Mr Tom Brown

Born: 10 April 1933 in Glasgow. Died: 13 December 2019.

Tom Brown, pioneer in the invention and development of medical ultrasound imaging, has died at the age of 86.  An electrical engineer by background, Tom possessed the key ingredients necessary for the birth of medical ultrasound; vision, tenacity and technical creativity.

His first appointment was as a young apprentice with Kelvin & Hughes Ltd, makers of scientific instruments and based in Glasgow.  In 1956, when he was just 23 years old, he heard by chance that local obstetrician Professor Ian Donald was experiencing technical difficulties while experimenting with a metal flaw detector to examine fibroids and cysts in the female pelvis.  Tom quickly arranged a meeting with him.  He knew how to modify and improve the design of the detector and set about working with him and another obstetrician, John MacVicar, to produce a more effective scanner.  I'm reliably informed that the earliest prototypes even involved Meccano®!  Consequently, by late 1957 the first contact B-mode scanner, patented by Kelvin & Hughes, was in clinical use.  Only the following year, the seminal and totally game-changing paper Investigation of abdominal masses by pulsed ultrasound1 coauthored by Donald, MacVicar and Brown was published in the Lancet and the rest, as they say, is history.  Now almost every hospital in the developed world and indeed in many developing countries have ultrasound machines as essential diagnostic equipment.

Tom was also influential regarding ultrasound education.  He recognised that, if medical ultrasound were to be applied widely, more formal teaching courses were required.  He suggested the setting up of a course to Professor John Lenihan, the Regional Medical Physicist for the Western Regional Hospital Board in Glasgow.  Professor Lenihan and Professor Donald agreed that such a course was desirable and arranged funding from the Hospital Board for equipment and teaching staff.  Courses were then organised for medical practitioners and sonographers, which may well have been the first of their kind in the world.  Apart from serving the embryonic ultrasound community in the UK, participants came from as far afield as mainland Europe, Australia and North America.  In addition to instruction in technology, visits were paid to several hospitals in Glasgow to see and discuss new clinical applications in obstetrics, paediatrics, radiology, and cardiology.  The newness and value of the applications generated enthusiasm for the subject, which stayed with many of the participants for the rest of their careers.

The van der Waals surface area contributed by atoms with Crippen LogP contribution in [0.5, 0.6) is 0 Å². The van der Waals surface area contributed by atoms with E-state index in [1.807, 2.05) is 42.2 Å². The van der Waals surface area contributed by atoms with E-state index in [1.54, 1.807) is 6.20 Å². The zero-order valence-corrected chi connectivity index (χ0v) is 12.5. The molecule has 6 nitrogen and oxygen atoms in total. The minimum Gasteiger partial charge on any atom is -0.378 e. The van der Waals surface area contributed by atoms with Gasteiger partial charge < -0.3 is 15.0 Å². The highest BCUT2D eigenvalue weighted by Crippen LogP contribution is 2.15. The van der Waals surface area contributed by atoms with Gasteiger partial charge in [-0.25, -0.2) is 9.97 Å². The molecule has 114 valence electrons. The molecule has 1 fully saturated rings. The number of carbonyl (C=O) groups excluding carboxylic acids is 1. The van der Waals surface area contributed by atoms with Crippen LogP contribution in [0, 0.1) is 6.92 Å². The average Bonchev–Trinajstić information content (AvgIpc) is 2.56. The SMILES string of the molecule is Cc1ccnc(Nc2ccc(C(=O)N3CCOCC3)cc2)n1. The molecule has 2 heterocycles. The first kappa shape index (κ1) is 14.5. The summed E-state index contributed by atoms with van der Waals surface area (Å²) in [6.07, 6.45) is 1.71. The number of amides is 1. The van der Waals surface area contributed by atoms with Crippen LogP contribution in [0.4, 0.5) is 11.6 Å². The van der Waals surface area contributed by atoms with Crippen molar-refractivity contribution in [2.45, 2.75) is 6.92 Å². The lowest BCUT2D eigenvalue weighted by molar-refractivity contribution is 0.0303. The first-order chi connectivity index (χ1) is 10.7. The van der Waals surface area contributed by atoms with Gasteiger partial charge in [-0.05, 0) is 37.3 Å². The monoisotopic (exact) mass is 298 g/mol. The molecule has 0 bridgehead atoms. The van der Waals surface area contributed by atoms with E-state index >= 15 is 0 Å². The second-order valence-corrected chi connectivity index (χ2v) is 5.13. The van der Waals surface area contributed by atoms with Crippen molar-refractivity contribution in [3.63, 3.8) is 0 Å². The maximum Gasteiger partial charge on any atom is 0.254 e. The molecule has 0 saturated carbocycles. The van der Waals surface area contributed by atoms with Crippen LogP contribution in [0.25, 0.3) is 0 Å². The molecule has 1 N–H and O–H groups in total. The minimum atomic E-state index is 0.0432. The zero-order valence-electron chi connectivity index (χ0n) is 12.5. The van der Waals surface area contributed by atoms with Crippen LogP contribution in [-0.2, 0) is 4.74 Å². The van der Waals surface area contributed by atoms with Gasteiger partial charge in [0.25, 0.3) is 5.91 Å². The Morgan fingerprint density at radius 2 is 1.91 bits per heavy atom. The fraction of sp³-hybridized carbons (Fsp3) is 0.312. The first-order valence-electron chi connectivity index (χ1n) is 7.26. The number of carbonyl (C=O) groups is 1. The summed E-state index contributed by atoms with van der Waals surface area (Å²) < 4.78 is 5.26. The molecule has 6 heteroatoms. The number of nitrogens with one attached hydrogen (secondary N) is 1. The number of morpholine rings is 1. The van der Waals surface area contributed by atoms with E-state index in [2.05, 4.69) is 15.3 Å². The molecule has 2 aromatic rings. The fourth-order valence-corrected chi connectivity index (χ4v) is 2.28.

Tom was one of the cofounders of the British Medical Ultrasound Society (BMUS), although back then it was originally known as the British Medical Ultrasound Group.  I'm glad the name changed or we may have been known the world over as B-mug members.  Thanks to Tom's early efforts followed by over 50 years of loyal support, BMUS continues to be a strong multidisciplinary organisation open to all involved in this most powerful of modalities.

He had a long and varied career with medical ultrasound and QA, and within the oil and gas industry.  In later years he worked tirelessly trying to find ways to improve the ergonomic design of ultrasound equipment to help minimise the high levels of work-related musculoskeletal disorders reported by sonographers.  In addition, he was a strong advocate for placental screening after one of his daughters experienced vasa praevia.  Thankfully, the condition was detected prenatally therefore, due to the very technology he had helped create, Tom's little grandson was delivered safely by Caesarean section at 37 weeks' gestation.

Quite rightly, Tom had bestowed upon him many honours throughout his career and was recognised nationally and internationally by organisations including the Scottish Parliament, the Institution of Engineers and Shipbuilders in Scotland, the World Federation of Ultrasound in Medicine and Biology, the Royal College of Obstetricians and Gynaecologists, and of course by BMUS.  It's hard to imagine a world without diagnostic ultrasound and we are very grateful to him for the part he played in its development.  His contribution to our professional and personal lives today cannot be overestimated.

Tom is survived by three daughters, six grandchildren and one great granddaughter.



Grateful thanks to Rhona Brown and Norman McDicken for their helpful contributions.


1. Donald, MacVicar, Brown. Investigation of abdominal masses by pulsed ultrasound. Lancet. 1958 Jun 7;1(7032):1188-95